Nuclear Medicine

Nuclear Medicine, also known as Molecular Imaging and Theranostics uses small amounts of radioactive materials called radiotracers that are typically injected into the bloodstream, inhaled or swallowed. The radiotracer travels through the area being examined and gives off energy in the form of gamma rays which are detected by a special camera and a computer to create images of the inside of your body. Nuclear Medicine scans are used to diagnose and sometimes treat disease. 

How to book an appointment

Nuclear Medicine, or Molecular Imaging and Theranostic scans are by pre-booked appointment only. Your preparations for the scan will depend on the body part that is being imaged. You will receive detailed instructions with your booking. 

Diabetic devices

Diabetic management devices including glucose sensors, transmitters, receivers and insulin pumps can be damaged by radiation and magnetic fields. Glucose sensors, transmitters, receivers or insulin pumps must be removed immediately prior to your test. Insulin pumps may be restarted following the test. Glucose sensors cannot be reinserted, you must use a new sensor following the test. If you would prefer to reschedule your test, please let us know. For any questions regarding your device, please contact the manufacturer of your device.

What can I expect? 

  • You may be asked to change into hospital attire.
  • Other than the discomfort of a needle stick, Nuclear Medicine (Molecular Imaging and Theranostics) scans are painless.
  • There is a large time range for Nuclear Medicine (Molecular Imaging and Theranostics) scans, from hours to days, please feel free to ask when you receive your booking how long you can expect for your test.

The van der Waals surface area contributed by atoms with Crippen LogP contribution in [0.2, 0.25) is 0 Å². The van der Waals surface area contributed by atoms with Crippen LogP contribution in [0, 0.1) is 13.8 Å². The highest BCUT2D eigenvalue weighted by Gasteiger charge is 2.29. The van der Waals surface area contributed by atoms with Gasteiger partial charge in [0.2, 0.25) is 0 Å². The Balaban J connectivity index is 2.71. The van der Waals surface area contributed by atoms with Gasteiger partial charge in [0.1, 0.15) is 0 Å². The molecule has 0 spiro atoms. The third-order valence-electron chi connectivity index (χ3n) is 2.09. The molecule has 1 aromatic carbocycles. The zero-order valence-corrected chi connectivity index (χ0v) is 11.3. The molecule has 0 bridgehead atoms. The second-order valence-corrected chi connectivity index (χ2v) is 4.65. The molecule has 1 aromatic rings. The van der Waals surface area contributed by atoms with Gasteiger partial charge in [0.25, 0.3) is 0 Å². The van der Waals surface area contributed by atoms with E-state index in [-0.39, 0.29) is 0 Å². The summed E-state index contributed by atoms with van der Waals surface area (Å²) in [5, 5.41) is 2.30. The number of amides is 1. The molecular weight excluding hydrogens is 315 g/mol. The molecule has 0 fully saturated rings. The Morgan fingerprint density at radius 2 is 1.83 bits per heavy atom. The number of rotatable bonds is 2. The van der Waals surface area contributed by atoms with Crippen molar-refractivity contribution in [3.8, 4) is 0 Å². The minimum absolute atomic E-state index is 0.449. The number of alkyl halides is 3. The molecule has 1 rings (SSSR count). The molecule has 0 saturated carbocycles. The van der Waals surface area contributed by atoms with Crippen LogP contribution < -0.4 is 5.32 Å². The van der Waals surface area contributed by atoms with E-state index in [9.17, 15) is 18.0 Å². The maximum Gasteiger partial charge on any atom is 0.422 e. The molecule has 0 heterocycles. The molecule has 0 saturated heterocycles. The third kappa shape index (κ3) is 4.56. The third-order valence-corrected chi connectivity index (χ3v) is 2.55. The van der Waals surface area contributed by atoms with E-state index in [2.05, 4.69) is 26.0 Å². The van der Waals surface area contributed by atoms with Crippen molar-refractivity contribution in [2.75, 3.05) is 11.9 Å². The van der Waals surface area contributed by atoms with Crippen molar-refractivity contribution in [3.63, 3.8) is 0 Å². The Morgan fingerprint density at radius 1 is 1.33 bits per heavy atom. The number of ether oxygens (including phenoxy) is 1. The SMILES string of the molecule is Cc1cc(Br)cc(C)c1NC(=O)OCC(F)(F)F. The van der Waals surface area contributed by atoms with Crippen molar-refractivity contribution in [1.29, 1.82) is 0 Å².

Is it safe? 

  • Yes. The amount of radioactivity given in a Nuclear Medicine (Molecular Imaging and Theranostics) procedure is very similar to that of a CT scan.
  • If you are pregnant or think you might be, please consult with your doctor.
  • If you are breastfeeding, please contact the Nuclear Medicine, also known as Molecular Imaging and Theranostics department prior to your arrival.

Will it make me radioactive?

  • Yes. Although the amount of radioactivity is small, you will be considered to be radioactive. The radioactivity naturally decays (becomes less over time), and is also excreted from the body, depending on which radiotracer is given.
  • If you plan on entering an airport or crossing a border, be sure to let the Technologist know.

How to access your Nuclear Medicine images

For information on accessing your Nuclear Medicine images, visit Accessing Your Diagnostic Images.

Is it your child coming for a test?

The Medical Imaging Child Life Program strives to meet the psychosocial and emotional needs of children and youth throughout their health-care journeys. They help them adjust to and understand hospitalization, medical procedures, illness and injury. They are commonly involved with procedures such as Nuclear Medicine (Molecular Imaging and Theranostic) scans. 


How to find Nuclear Imaging (Molecular Imaging and Theranostics)

Hours of operation and phone number for Nuclear Medicine (Molecular Imaging and Theranostics) at Victoria Hospital

Outpatient Hours of Operation are Monday to Friday from 7:30 a.m. (0730) to 4:30 p.m. (1630)
Contact phone number is 519-685-8500 extension. 52985

Hours of operation and phone number for Nuclear Medicine (Molecular Imaging and Theranostics) at University Hospital

Outpatient Hours of Operation are Monday to Friday from 8:00 a.m. (0800) to 3:45 p.m. (1545)
Contact phone number is 519-685-8500 extension. 37081

Directions to Nuclear Medicine (Molecular Imaging and Theranostics) at University Hospital
  • Enter through the main entrance at the front of the hospital.
  • Take the main elevators to the third floor and follow signs to Nuclear Medicine Room C3−206.
Directions to Nuclear Medicine (Molecular Imaging and Theranostics) at Victoria Hospital 
  • Enter the hospital off Baseline Road, turn right onto Dagnone drive in front of the Thames Valley Children´s Centre.  
  • Pass the north tower, Building B, and park in the visitor parking garage (P8) on the left.  
  • Take the parking garage elevators to Level 2. Enter the hospital across the glass walkway.  
  • Walk past Patient Registration and past the elevators, Nuclear Medicine reception room B2−340 is located on your right.